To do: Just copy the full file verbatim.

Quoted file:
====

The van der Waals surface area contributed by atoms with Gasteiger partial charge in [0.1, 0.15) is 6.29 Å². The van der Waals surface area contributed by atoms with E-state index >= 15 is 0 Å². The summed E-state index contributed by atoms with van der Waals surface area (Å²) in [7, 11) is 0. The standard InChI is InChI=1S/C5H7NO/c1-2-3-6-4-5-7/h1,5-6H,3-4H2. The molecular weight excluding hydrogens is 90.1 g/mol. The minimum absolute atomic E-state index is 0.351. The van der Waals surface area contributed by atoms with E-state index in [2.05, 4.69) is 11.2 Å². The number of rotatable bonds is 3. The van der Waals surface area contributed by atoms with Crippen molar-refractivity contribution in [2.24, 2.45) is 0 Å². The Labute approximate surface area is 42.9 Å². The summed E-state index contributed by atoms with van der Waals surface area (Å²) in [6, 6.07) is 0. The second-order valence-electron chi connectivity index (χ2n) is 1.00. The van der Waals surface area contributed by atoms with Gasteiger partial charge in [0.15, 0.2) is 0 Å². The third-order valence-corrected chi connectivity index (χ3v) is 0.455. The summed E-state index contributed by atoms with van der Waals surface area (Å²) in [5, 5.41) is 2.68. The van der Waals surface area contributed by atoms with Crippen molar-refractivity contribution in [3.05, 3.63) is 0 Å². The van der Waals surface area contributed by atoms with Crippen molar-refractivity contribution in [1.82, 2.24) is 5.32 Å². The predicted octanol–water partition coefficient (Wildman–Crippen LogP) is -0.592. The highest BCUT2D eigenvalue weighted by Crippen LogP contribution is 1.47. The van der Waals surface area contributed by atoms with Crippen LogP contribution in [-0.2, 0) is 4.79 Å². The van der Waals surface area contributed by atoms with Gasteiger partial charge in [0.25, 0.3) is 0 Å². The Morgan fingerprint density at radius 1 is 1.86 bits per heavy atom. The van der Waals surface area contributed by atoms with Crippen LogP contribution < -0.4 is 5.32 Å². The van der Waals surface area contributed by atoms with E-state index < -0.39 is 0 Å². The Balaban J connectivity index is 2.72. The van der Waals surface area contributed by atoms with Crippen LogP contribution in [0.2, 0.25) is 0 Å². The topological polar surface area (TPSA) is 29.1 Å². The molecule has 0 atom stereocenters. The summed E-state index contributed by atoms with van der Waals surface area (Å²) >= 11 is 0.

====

The van der Waals surface area contributed by atoms with Gasteiger partial charge in [0.1, 0.15) is 6.29 Å². The van der Waals surface area contributed by atoms with E-state index >= 15 is 0 Å². The summed E-state index contributed by atoms with van der Waals surface area (Å²) in [7, 11) is 0. The standard InChI is InChI=1S/C5H7NO/c1-2-3-6-4-5-7/h1,5-6H,3-4H2. The molecular weight excluding hydrogens is 90.1 g/mol. The minimum absolute atomic E-state index is 0.351. The van der Waals surface area contributed by atoms with E-state index in [2.05, 4.69) is 11.2 Å². The number of rotatable bonds is 3. The van der Waals surface area contributed by atoms with Crippen molar-refractivity contribution in [2.24, 2.45) is 0 Å². The Labute approximate surface area is 42.9 Å². The summed E-state index contributed by atoms with van der Waals surface area (Å²) in [6, 6.07) is 0. The second-order valence-electron chi connectivity index (χ2n) is 1.00. The van der Waals surface area contributed by atoms with Gasteiger partial charge in [0.15, 0.2) is 0 Å². The third-order valence-corrected chi connectivity index (χ3v) is 0.455. The summed E-state index contributed by atoms with van der Waals surface area (Å²) in [5, 5.41) is 2.68. The van der Waals surface area contributed by atoms with Crippen molar-refractivity contribution in [3.05, 3.63) is 0 Å². The van der Waals surface area contributed by atoms with Crippen molar-refractivity contribution in [1.82, 2.24) is 5.32 Å². The predicted octanol–water partition coefficient (Wildman–Crippen LogP) is -0.592. The highest BCUT2D eigenvalue weighted by Crippen LogP contribution is 1.47. The van der Waals surface area contributed by atoms with Crippen LogP contribution in [-0.2, 0) is 4.79 Å². The van der Waals surface area contributed by atoms with Gasteiger partial charge in [0.25, 0.3) is 0 Å². The Morgan fingerprint density at radius 1 is 1.86 bits per heavy atom. The van der Waals surface area contributed by atoms with Crippen LogP contribution < -0.4 is 5.32 Å². The van der Waals surface area contributed by atoms with E-state index < -0.39 is 0 Å². The Balaban J connectivity index is 2.72. The van der Waals surface area contributed by atoms with Crippen LogP contribution in [0.2, 0.25) is 0 Å². The topological polar surface area (TPSA) is 29.1 Å². The molecule has 0 atom stereocenters. The summed E-state index contributed by atoms with van der Waals surface area (Å²) >= 11 is 0.